Lisa's Reviews > The Earthsea Quartet

The Earthsea Quartet by Ursula K. Le Guin
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May 04, 2011

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bookshelves: 2011, guardian-1000, own, classics, fantasy, sorted-out-for-elves-and-wizards
Read from May 04 to 11, 2011 , read count: 1

Comprising four books, so shall jot down as I read each one...

A Wizard of Earthsea - 2 stars

At the moment I feel a little bit like I've been promised a roast dinner and been given a sandwich, and while I like sandwiches they're nowhere near as good as a roast.

Chucking away all the trimmings and sticking to basics, it felt like I was rushed through the story although I did appreciate it's philosophy, and liked the resolution.

The Tombs of Atuan - 3 stars

This one I enjoyed a lot more - partly due to realigning my expectations following the first book and partly due to this one not feeling half so rushed and being allowed to move at it's own steady pace as it tells of Tenar, the 'reincarnation' of The First Priestess of The Nameless Ones: how she came to be the priestess, and how she finds freedom. Benefitting from not trying to fit in all the rules of magic previously established, Ged only makes his appearance around halfway through and is much more easy to get behind as seen through Tenar's eyes, while I also felt that it benefited from not flitting around the world so much, instead giving us time in one well-realised setting.

Building on the philosophy of the first, I'm now interested to see what the next parable will be.

The Farthest Shore - 2 stars

And we're back to meh again as, after fixing the pacing issue in the last one, this instalment goes to the other extreme and on forever as Ged and Arren, a young prince he's picked up on this quest, search around in a boat for what's messing with the balance: wizards are forgetting their magic, dragons their speech and people are in the grip of an obsession with eternal life.

Again some lovely ideas and philosophies, but rather let down by the execution.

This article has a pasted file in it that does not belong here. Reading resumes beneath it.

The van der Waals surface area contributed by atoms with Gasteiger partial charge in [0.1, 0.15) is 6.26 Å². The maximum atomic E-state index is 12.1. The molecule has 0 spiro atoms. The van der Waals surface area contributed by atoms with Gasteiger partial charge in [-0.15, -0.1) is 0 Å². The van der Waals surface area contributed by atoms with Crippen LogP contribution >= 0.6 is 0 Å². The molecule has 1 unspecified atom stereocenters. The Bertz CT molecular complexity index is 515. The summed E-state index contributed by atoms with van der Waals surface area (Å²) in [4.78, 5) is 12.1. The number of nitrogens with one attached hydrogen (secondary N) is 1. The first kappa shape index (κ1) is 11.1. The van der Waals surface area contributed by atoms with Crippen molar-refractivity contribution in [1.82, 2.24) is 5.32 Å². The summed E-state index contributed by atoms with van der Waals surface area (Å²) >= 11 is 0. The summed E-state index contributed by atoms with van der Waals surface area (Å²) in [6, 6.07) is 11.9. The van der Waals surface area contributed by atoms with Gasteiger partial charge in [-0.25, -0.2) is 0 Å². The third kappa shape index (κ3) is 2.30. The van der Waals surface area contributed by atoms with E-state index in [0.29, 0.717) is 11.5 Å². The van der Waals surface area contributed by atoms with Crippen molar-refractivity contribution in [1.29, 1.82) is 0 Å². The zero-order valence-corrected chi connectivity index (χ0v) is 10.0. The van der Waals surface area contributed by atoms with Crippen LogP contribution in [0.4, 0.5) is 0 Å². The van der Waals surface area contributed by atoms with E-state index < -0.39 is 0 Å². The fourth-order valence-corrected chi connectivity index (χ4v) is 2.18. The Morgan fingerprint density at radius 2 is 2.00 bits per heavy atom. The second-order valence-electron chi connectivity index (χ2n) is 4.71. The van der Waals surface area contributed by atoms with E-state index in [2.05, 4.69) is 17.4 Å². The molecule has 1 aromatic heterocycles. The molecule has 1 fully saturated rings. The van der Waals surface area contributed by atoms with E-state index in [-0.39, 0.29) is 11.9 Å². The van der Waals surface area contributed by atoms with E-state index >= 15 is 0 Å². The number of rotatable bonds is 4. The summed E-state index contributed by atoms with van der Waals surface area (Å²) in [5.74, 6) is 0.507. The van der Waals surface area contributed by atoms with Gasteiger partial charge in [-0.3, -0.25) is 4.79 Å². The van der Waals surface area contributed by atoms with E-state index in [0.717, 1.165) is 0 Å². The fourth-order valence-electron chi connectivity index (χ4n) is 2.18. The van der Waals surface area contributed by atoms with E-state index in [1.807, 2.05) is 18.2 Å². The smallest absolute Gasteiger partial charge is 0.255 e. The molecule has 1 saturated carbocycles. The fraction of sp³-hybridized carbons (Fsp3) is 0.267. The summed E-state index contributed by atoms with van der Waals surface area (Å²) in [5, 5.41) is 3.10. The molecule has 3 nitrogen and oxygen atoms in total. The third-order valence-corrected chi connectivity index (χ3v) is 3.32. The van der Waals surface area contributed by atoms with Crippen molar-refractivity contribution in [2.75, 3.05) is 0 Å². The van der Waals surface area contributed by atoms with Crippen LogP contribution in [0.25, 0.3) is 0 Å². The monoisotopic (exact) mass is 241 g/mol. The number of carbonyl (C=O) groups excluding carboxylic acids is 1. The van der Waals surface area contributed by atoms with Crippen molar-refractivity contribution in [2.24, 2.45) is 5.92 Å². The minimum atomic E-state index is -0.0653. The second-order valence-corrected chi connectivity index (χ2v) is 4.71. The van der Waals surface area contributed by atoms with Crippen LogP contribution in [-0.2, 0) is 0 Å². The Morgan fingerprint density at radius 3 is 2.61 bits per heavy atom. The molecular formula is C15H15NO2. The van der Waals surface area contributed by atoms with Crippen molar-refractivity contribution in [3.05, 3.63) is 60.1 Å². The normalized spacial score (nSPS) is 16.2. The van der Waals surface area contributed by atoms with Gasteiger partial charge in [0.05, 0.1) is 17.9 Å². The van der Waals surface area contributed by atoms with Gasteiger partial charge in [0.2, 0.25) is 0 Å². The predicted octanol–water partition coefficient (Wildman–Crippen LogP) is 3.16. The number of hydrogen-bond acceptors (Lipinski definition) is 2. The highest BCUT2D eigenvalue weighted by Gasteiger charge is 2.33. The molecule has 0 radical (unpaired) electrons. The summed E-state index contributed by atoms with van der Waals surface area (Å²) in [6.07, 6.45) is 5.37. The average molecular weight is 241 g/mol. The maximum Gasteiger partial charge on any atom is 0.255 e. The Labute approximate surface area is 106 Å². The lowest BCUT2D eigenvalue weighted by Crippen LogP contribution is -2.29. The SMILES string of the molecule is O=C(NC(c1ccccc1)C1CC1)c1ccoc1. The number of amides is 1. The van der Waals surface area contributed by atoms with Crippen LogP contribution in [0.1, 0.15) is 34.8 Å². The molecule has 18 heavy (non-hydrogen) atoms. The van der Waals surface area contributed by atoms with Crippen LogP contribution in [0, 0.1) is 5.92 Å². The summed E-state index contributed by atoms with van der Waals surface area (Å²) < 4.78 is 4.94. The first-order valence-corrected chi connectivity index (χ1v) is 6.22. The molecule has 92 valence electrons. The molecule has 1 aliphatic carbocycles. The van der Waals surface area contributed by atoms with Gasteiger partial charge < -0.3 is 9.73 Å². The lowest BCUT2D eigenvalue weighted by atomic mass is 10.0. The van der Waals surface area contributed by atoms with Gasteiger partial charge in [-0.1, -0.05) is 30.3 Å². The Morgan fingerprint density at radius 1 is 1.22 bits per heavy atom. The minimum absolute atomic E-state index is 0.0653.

Tehanu - 3 stars

Slightly better again, as we go back to Tenar in the aftermath of the events of The Farthest Shore, now caring for a badly burned child and reconnecting with Ged following his loss of powers as he struggles to come to terms with being a normal man.

Again reaping the benefits of more attention being paid to one setting, rather than someone being wise in a boat while flitting from place to place, I found the woman's perspective interesting although I did wish that it had truly broken the boundaries of gender stereotyping rather than just paying them lip service and then having 'women's magic' all fit within the usual Susie Homemaker realm.

It wasn't particularly hard to see where this one was going, but I did enjoy the way this one unfolded.

***

All in all I'd err on the side of kindness and give the whole collection a 3 (and I do think that the frequent comparisons to Tolkein, Lewis et al are a little misleading - I don't see this as sitting in the same fantasy vein at all) as half the stories were a bit of a slog and while I enjoyed the other half, even these had a little sting of disappointment for me.
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Reading Progress

05/08/2011 page 386
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Comments (showing 1-2 of 2) (2 new)

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message 1: by Stephen (new)

Stephen I loved these books. I was so sad when I read them to my daughters and they rolled their eyes ;) I found "The Tombs of Atuan" in a pile of used books when I was in like the 5th grade and was just blown away by the weirdness. Of course, it was a trilogy back then.


Lisa I'm on that one at the moment, and am enjoying it a lot more than I did the first book. I don't know exactly what I was expecting on picking it up, but it's very different from what I imagined!


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